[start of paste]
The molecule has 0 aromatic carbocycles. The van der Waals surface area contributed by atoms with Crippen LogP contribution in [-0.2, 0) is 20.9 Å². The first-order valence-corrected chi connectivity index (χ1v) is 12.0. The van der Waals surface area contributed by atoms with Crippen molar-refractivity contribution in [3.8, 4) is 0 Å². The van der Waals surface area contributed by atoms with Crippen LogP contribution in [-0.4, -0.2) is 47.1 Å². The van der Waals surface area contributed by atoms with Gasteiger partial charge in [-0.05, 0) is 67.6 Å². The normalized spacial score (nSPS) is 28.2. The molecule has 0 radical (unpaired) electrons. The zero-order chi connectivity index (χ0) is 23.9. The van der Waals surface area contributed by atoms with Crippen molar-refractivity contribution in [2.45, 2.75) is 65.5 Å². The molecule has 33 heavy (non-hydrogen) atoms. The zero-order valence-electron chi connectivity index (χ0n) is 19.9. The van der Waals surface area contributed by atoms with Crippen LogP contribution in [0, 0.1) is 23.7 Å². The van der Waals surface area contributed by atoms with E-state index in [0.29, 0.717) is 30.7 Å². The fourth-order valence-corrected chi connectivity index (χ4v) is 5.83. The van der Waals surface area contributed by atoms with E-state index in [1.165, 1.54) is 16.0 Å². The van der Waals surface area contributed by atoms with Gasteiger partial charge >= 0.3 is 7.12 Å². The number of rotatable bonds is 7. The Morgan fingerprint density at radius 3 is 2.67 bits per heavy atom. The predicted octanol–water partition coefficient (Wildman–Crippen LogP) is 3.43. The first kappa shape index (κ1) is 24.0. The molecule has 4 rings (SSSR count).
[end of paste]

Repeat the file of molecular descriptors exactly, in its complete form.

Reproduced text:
The molecule has 0 aromatic carbocycles. The van der Waals surface area contributed by atoms with Crippen LogP contribution in [-0.2, 0) is 20.9 Å². The first-order valence-corrected chi connectivity index (χ1v) is 12.0. The van der Waals surface area contributed by atoms with Crippen molar-refractivity contribution in [3.8, 4) is 0 Å². The van der Waals surface area contributed by atoms with Crippen LogP contribution in [-0.4, -0.2) is 47.1 Å². The van der Waals surface area contributed by atoms with Gasteiger partial charge in [-0.05, 0) is 67.6 Å². The normalized spacial score (nSPS) is 28.2. The molecule has 0 radical (unpaired) electrons. The zero-order chi connectivity index (χ0) is 23.9. The van der Waals surface area contributed by atoms with Crippen molar-refractivity contribution in [2.45, 2.75) is 65.5 Å². The molecule has 33 heavy (non-hydrogen) atoms. The zero-order valence-electron chi connectivity index (χ0n) is 19.9. The van der Waals surface area contributed by atoms with Crippen LogP contribution in [0, 0.1) is 23.7 Å². The van der Waals surface area contributed by atoms with E-state index in [0.29, 0.717) is 30.7 Å². The fourth-order valence-corrected chi connectivity index (χ4v) is 5.83. The van der Waals surface area contributed by atoms with E-state index in [1.165, 1.54) is 16.0 Å². The van der Waals surface area contributed by atoms with Gasteiger partial charge >= 0.3 is 7.12 Å². The number of rotatable bonds is 7. The Morgan fingerprint density at radius 3 is 2.67 bits per heavy atom. The predicted octanol–water partition coefficient (Wildman–Crippen LogP) is 3.43. The first kappa shape index (κ1) is 24.0. The molecule has 4 rings (SSSR count).